Energy Prices

Crude oil is traded on the New York Mercantile Exchange (NYMEX). Here's a link to NYMEX light sweet crude oil futures prices. You can click on one of the contracts to see its price chart.

Here's a May 2008 article from the Dallas Fed that outlines the factors driving oil prices. It does not address the role of speculators. A May 29 2008 article from The Economist provides data to show that the impact of speculators is small, and the determinants of the oil price are (surprise!) supply and demand. Another analysis shows that inelastic demand (elasticity of 0.06) could explain the price change on the basis of fundamentals. As you would expect, the Chicago Mercantile Exchange agrees that speculators are not the problem. An article in the Financial Times shows how banning speculation may have little or no effect on price volatility.


Gasoline is subsidized in many countries. This article in The Economist summarizes the prices in different countries. Some of The Economist's article was based on a Morgan Stanley analysis, which postulated that subsidies were artificially sustaining demand in emerging markets (that is. less-developed countries like Indonesia and Malaysia). This IMF working paper explains that fuel subsidies, while popular in developing countries, cause severe fiscal strain, divert scarce government resources from more productive uses and sustain demand at unrealistically high levels. The New York Times picked up on the story on 7/28/08, describing the impact of subsidies in Indonesia and China.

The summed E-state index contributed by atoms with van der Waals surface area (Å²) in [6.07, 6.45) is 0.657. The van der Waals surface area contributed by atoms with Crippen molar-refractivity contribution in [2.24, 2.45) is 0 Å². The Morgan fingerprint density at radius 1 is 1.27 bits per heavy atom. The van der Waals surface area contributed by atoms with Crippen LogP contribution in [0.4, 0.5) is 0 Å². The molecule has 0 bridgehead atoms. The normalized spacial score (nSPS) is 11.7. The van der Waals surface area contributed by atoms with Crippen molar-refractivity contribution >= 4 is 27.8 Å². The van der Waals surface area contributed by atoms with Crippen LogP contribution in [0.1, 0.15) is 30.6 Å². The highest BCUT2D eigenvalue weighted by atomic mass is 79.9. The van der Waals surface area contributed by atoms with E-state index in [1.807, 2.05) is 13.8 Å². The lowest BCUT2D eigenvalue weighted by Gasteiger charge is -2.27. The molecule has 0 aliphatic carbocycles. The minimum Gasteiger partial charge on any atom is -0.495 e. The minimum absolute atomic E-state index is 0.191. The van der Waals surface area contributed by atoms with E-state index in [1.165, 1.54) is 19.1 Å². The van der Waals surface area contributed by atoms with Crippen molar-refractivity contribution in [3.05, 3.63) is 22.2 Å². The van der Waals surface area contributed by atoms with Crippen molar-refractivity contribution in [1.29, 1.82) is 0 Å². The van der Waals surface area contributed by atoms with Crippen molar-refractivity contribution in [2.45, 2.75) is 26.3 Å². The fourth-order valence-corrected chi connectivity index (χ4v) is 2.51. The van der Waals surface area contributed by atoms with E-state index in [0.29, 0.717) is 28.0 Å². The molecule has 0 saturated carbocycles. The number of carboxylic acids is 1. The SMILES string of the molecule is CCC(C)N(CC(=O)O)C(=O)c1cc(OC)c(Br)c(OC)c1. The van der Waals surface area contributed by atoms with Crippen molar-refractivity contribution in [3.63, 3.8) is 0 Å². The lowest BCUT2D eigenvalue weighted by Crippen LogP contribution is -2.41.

In June 2008 China raised energy prices significantly. Prices are regulated there. The artificially low price had led to shortages, as you would predict.

A Price Floor

Business Week suggests that a price floor for oil would spur innovation, reduce consumption and reduce greenhouse gas emissions.


The industry association for fuel ethanol producers in the United States is the Renewable Fuels Association. The role of the industry association is to represent the interests of the US ethanol producers. As you can see at the RFA web site, the US applies an import tariff of 54 cents a gallon for imported fuel ethanol from Brazil.

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